Famously, James I of Scotland allegedly said that David I’s extreme generosity towards the church had rendered him ‘ane sair sanct for the Croune’.² David was also explicitly a saint for Walter Bower,³ who was reliant for material on John of Fordun,⁴ who in turn borrowed heavily from a eulogy written shortly after David’s death by Aelred of Rievaulx. David’s sanctity in these later sources does not, however, simply reproduce the twelfth-century depiction; it is instead adapted to suit themoresand requirements of the later authors.⁵ Aelred’s David is virtuous and explicitly to be emulated, but he is not...

  14. 8 The Cult of Saint George in Scotland
    (pp. 146-159)
    Steve Boardman

    On 17 July 1385 the English king Richard II was in Durham, overseeing the assembly of an army to counter a Franco-Scottish force that threatened England’s northern counties. King Richard ordered the production of a series of ordinances to govern the conduct of the host that was about to head north towards the Anglo-Scottish border.¹ Among a number of detailed points, the ordinances declared that the English king’s troops were to display the arms of St George and that if any of the enemy were found bearing the insignia of the saint they were to be put to death, even...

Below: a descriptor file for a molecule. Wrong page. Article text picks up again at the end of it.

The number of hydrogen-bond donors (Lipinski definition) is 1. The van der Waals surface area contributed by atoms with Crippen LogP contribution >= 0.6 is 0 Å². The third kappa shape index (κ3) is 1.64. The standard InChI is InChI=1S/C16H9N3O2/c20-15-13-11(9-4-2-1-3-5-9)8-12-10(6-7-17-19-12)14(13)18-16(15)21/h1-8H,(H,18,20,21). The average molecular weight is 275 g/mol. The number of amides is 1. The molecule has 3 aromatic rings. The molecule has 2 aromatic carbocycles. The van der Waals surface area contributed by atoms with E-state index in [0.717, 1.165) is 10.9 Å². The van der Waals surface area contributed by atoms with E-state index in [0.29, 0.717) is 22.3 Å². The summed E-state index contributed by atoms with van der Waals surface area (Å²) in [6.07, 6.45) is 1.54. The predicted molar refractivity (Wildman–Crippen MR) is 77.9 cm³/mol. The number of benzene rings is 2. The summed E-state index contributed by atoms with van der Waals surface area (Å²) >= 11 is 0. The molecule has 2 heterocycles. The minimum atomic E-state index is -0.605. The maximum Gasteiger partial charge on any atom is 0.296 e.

15. 9 THE CULT OF THE THREE KINGS OF COLOGNE IN SCOTLAND
    (pp. 160-179)
    Eila Williamson

    In Cullen Bay, Banffshire, in the north-east of Scotland there can be seen the rocks known as the Three Kings of Cullen. In an article in 1897, W. Cramond related an older belief that these rocks commemorated a conflict or burial place of three kings from Scotland, Denmark and Norway respectively – a legend of such a conflict had also been mentioned in theNew Statistical Accountof the parish in the middle of the same century.¹ Nevertheless, both Cramond and Francis Groome, editor of theOrdnance Gazetteer of Scotland, recognised that the rocks were likely to have been named after...

  16. 10 THE MEDIEVAL AND EARLY MODERN CULT OF ST BRENDAN
    (pp. 180-204)
    Jonathan M. Wooding

    In early Irish tradition St Brendan (feast day 16 May) is ranked among the ‘twelve apostles of Ireland’ (dá apstol decc na hÉrenn), the generation of sixth-century Irish monastic founders who followed St Finnian of Clonard.¹ St Brendan is also immortalised as the most famous voyager to the legendary ‘Promised Land of the Saints’.² Dedications to St Brendan, as we will see, are found throughout the medieval Celtic world, including Brittany, and on a more limited basis in England, while outliers of his cult in the middle ages are found as far away as the Faroe Islands and possibly north-east...

  17. General Index
    (pp. 205-218)
  18. Back Matter
    (pp. 219-221)